p. 195: On December 20 we were unable, even at noon, to read anything but the titles of books of the largest type; a man’s eyes were invisible at the distance of a few paces, and at fifty even the stoutest ropes of the ship were scarcely discernible. The effect of the long Polar night—when the range of the light of a lamp is the whole world for man—is most oppressive to the feelings; nor can habit ever reconcile those who have lived under the influences of civilization to its gloom and solitude. It can be a home only to men who spend their existence in eating and drinking and sleeping, without any disturbing recollection of a better existence. The depression was made more intense by the consciousness that we had been driven into an utterly unknown region and with our eyes bound. Work, incessant work, was the only resource in these circumstances.
p. 207-08: 6. The arrangements of the officers’ mess-room are simple and in harmony with its purpose. Here stands a large table, used for study and for meals; the smaller berths, where the officers sleep, are round the sides of the mess-room—just large enough to enable a man to breathe in. There, in a recess between two pillars, an untold resource, the library (of about 400 volumes, chiefly scientific); close beside it the chronometers, and lastly, the inevitable evils, the medical stores, ranged round the mast. By the side of scientific works stand Petermann’s MittheilungenParadise Lost and Shakespeare’s immortal works, a whole tribe of romances, which were read with never tiring delight.
p. 210: 9. Every Sunday at noon we celebrated Divine Service. Under the shelter of the deck-tent, the Gospel was read to the little band of Christians gathered together by the sound of the ship’s bell, in all that grave simplicity which marked the worship of the early Christian Church. The Service over, we then sat down to the Sunday dinner, which was graced by a glass of wine and cake.
p. 217, on life below decks during the first winter: Our supply of Slavonic was unfortunately not very ample, and. besides, not all the crew were able to read; the greater therefore was their tendency, like men of southern climes, to harmless noise, and I believe that some of our people, during the whole expedition, never ceased to speak.
p. 229: Throughout the day we sat penned up in the boats, worn-out with a feeling of indescribable weariness, each morning longing for the end of the day, and at every meal thinking when the next would be ready. It seemed as if the time for launching the boats would never come. When the hoarse melancholy scream of the Burgomaster-gull sounded through the stillness of the night, it seemed like a demon voice from another world, proclaiming that all our efforts would avail nothing to deliver us from the icy power which held us in its grasp. A visit from a bear was a welcome change in the monotony of our life.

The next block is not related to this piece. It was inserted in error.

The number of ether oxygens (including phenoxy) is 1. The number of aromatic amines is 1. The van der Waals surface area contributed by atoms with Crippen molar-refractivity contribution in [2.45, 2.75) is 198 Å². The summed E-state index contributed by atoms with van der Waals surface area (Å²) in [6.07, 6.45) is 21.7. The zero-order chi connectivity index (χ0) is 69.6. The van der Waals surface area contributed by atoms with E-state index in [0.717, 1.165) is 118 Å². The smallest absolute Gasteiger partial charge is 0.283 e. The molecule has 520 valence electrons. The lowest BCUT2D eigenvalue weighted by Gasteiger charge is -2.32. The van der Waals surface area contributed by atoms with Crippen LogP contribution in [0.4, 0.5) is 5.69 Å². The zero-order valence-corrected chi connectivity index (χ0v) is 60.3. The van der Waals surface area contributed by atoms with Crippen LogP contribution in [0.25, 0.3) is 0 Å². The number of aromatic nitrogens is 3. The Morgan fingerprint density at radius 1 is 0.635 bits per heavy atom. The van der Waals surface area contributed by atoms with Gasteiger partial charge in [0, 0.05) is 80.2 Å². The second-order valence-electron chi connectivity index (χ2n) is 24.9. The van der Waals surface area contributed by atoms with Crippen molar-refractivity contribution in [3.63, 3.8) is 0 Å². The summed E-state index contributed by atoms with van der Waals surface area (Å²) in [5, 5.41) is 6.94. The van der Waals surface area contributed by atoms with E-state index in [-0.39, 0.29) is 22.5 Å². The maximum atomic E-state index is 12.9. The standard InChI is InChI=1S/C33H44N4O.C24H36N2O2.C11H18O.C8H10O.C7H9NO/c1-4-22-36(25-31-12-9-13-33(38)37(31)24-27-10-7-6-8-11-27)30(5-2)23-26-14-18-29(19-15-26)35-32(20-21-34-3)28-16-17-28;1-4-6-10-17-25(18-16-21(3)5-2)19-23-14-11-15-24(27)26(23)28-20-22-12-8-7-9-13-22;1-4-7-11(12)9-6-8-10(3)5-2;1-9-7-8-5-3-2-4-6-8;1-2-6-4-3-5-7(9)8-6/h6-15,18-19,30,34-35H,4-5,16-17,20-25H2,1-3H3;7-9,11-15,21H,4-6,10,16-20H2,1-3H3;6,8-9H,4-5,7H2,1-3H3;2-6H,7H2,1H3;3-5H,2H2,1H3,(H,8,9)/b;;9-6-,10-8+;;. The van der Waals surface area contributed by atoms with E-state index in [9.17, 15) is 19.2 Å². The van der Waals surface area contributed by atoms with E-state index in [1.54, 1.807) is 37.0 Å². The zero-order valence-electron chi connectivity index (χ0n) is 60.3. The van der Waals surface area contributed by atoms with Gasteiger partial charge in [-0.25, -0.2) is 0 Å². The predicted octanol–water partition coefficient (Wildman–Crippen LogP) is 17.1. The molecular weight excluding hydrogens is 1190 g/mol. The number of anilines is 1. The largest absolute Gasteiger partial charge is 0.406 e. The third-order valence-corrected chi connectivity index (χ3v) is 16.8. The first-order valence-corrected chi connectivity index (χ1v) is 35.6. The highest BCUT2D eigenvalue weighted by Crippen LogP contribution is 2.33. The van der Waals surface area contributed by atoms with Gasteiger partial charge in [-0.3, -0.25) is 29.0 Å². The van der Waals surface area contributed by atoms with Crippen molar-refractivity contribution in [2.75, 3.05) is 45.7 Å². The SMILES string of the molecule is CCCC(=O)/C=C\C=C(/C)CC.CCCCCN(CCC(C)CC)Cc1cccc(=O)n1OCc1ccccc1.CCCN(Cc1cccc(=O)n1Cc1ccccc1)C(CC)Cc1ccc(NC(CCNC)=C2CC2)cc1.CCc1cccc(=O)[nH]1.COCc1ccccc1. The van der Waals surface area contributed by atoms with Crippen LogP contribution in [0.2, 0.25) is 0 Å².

p. 242, from Payer’s journals: “To the others, their abode in the boats is a time of manifest weariness and ennui. Happy the man who has any tobacco, happy he who, after smoking his pipe, does not fall into a faint; happy too the man who finds a fragment of a newspaper in some corner or other, even if there should be nothing contained in it but the money market intelligence, or perhaps directions to be followed in the preparation of pease-sausage….”
p. 295-96, during the second winter: We had now leisure and calmness for intellectual occupations, which were, indeed, the only means of relieving the monotony of the long period of darkness. We lived like hermits in our little cabins in the after-part of the ship, and learned, that mental activity without any other joy, suffices to make men happy and contented. The oppressive feeling of having to return ingloriously home, which had always been disagreeably present to our minds during the first winter, was no longer felt. We had now a hope, the charms of which grew day by day, that in the spring we should be able to leave the ship and start on expeditions to explore the land we had discovered. Happy in this expectation, we could enjoy the indescribable pleasures of good , all the more that we were far from the busy haunts of men, and that the presence of danger clears and sharpens the understanding. Nowhere can a book be so valued as in such an isolated position as ours was. Great, therefore, was the advantage we possessed in a good library, consisting of of science, and of the classics of literature. In fact, freed from the constantly recurring perils, which had been our portion in the first long Arctic night, this second winter was to all who actively employed their minds, comparatively a state of happiness, undisturbed by cares. With regard to the crew, they were kept in good humour by the increase of their comforts.